Pro fails to realize that free trade is driven solely by prices, and if prices don't account for the harmful effects of carbon emissions, there's no incentive to reduce carbon emissions. In fact, the opposite happens: carbon emissions increase as a way to grab a cost advantage. Carbon emissions have increased every single year over the past 30 years as we've liberalized trade. We need to change that now. And the change can't be incremental. We need to lower emissions by at least 8-10% per year to ensure our survival.  Free markets alone can't effect that kind of change.
Pro dismisses my arguments because they lacked any sources. But not all arguments require sources. Mine doesn't. The argument I made is analytic, not empirical. But experience proves me right.
Pro also cites two sources. They don't help.The first source "estimates" that a 1% increase in sulfur dioxide output from free trade leads to a decrease in sulfur dioxide concentration of around .8%. The estimation is based on a limited theoretic framework and limited empirical data (since it doesn't look at actual free trade). It's also totally irrelevant because it dealt with sulfur dioxide. The source even notes that limitation explicitly: "Free trade appears to lower sulfur dioxide concentrations for an average country in our sample, but may of course worsen the environment through other channels. Our evidence is specific to sulfur dioxide." The issue in this debate is reducing carbon dioxide, not sulfur dioxide. Carbon emissions are an entirely different ballpark. The regulations that affect carbon are completely different than the regulations that affect sulfur emissions. Also, note that Pro's source actually finds an increase in pollution output. It's the increase in output that also leads to a decrease in concentration. This is very limited evidence compared to the huge number of studies showing harm to the environment from free trade:     
Pro's second source supports my argument, not Pro's. It states: "Current actions are not enough if we are to stabilize greenhouse gases (GHGs) at any acceptable level. The economic challenges are complex and will require a long-term international collaboration to tackle them." Acknowleding that "no [trade] measures for climate change are in use anywhere in the world," it finds that "theoretical analysis points to a role for trade restrictions." In fact, Pro completely distorts his source's findings. Pro fails to mention that we're talking about liberalizing trade in renewables while maintaining tariffs on fossil fuels. The study finds, just as I suggested in R2, that taxing carbon-intensive industries while liberalizing trade in renewables leads to increased use of renewables, which in turn leads to a reduction in emissions. This is precisely what I suggested would happen with a tariff targeted specifically at fossil fuels.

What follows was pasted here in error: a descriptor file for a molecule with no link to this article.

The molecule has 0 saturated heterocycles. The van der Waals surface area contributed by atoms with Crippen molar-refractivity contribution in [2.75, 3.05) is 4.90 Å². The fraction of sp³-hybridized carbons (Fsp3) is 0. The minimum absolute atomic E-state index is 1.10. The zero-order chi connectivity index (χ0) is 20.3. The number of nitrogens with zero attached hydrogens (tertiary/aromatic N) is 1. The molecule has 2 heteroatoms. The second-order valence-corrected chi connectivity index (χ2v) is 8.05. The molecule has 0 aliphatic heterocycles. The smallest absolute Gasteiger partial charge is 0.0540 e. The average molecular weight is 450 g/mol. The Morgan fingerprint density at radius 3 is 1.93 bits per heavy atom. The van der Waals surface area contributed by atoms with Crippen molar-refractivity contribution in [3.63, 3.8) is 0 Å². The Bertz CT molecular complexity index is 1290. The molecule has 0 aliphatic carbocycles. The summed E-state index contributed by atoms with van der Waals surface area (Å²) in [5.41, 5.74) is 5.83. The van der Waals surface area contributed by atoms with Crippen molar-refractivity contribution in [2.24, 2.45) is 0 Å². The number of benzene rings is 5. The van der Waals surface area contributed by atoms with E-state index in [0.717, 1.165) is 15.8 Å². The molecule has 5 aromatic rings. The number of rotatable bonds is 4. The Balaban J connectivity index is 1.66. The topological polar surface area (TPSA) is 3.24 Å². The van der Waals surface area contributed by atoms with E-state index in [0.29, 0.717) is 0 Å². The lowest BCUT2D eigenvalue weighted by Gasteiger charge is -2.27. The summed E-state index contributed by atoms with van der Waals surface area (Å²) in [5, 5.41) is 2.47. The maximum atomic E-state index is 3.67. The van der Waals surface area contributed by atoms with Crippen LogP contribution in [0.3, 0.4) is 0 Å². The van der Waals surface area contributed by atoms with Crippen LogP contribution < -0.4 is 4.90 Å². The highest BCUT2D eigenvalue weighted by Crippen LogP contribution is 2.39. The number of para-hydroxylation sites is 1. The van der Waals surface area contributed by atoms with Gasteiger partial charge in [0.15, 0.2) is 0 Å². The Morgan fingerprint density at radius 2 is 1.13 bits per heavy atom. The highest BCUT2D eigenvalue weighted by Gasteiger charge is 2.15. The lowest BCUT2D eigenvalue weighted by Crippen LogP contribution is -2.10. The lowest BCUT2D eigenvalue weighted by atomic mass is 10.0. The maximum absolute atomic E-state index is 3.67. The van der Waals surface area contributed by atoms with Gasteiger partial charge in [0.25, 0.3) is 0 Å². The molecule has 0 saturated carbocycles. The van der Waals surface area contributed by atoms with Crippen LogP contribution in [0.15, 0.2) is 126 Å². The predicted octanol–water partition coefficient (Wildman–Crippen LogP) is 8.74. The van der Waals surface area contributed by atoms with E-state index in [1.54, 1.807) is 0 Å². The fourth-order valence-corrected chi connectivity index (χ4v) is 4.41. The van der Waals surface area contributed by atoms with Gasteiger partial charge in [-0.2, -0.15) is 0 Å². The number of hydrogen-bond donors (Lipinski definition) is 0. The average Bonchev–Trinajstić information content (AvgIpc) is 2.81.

Pro argues that "tariffs would lead to an inefficient allocation of resources due to the loss of comparative advantage." But inefficiency is a better outcome than human extinction. And again, Pro's argument relies on the theory of "comparative advantage," which is wrong (see R2). Pro dropped that, or apparently deferred his response.
Pro says "losing efficiency means more waste and higher emissions from inefficient production." This is untrue. First, Pro offers no evidence that "inefficient allocation" leads to "inefficient production." On the contrary, as Pro's second source suggests, targeted tariffs and subsidies can increase efficient production and reduce emissions by encouraging efficient clean energy. Second, "waste" refers to an economic loss, not to an environmental harm. Don't let Pro muddle this this issue: we're weighing potential economic growth against certain extinction of our species.
Given our looming planetary ecological catastrophe, it's clear that environmental protections are necessary even at the cost of degrowth. Which isn't to say there's any degrowth; I'm just emphasizing the importance of collapse of reducing emissions.
Pro argues that there's no link between free trade and our international investment position. But that is simply untrue. Free trade *allows* deficit trading, which is directly related to a country's international investment position. An international investment position is a statement of a country's foreign assets and debts. Free trade creates foreign debts via trade deficits.
Pro completely drops my impacts. The results of deficit trading are disastrous for our economy. If there are any economic benefits to free trade, they're completely outweighed by the harms from deficit trading.
Trade regulations can bring our trade closer into balance. Warren Buffet suggested one solution: give exporters $1 certificates for every dollar they export, and then require that importers buy a certificate for every dollar of goods they import. This would immediately bring our trade into balance.